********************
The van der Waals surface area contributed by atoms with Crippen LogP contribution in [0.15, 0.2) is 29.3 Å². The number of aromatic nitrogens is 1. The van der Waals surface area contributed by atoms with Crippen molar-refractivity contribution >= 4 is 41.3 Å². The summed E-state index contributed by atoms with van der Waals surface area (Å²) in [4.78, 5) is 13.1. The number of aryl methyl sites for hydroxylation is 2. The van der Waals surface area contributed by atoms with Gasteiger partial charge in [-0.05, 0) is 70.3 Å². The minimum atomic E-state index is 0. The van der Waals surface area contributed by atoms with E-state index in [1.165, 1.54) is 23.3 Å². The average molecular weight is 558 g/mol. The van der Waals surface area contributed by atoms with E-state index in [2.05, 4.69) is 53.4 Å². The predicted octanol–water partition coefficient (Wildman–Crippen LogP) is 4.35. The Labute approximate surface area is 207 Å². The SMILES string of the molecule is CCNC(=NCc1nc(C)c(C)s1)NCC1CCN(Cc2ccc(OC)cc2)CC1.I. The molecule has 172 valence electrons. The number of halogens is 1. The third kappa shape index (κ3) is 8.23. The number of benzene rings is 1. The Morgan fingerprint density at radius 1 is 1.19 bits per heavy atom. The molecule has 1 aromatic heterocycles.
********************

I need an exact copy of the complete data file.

The van der Waals surface area contributed by atoms with Crippen LogP contribution in [0.15, 0.2) is 29.3 Å². The number of aromatic nitrogens is 1. The van der Waals surface area contributed by atoms with Crippen molar-refractivity contribution >= 4 is 41.3 Å². The summed E-state index contributed by atoms with van der Waals surface area (Å²) in [4.78, 5) is 13.1. The number of aryl methyl sites for hydroxylation is 2. The van der Waals surface area contributed by atoms with Gasteiger partial charge in [-0.05, 0) is 70.3 Å². The minimum atomic E-state index is 0. The van der Waals surface area contributed by atoms with E-state index in [1.165, 1.54) is 23.3 Å². The average molecular weight is 558 g/mol. The van der Waals surface area contributed by atoms with E-state index in [2.05, 4.69) is 53.4 Å². The predicted octanol–water partition coefficient (Wildman–Crippen LogP) is 4.35. The Labute approximate surface area is 207 Å². The SMILES string of the molecule is CCNC(=NCc1nc(C)c(C)s1)NCC1CCN(Cc2ccc(OC)cc2)CC1.I. The molecule has 172 valence electrons. The number of halogens is 1. The third kappa shape index (κ3) is 8.23. The number of benzene rings is 1. The Morgan fingerprint density at radius 1 is 1.19 bits per heavy atom. The molecule has 1 aromatic heterocycles.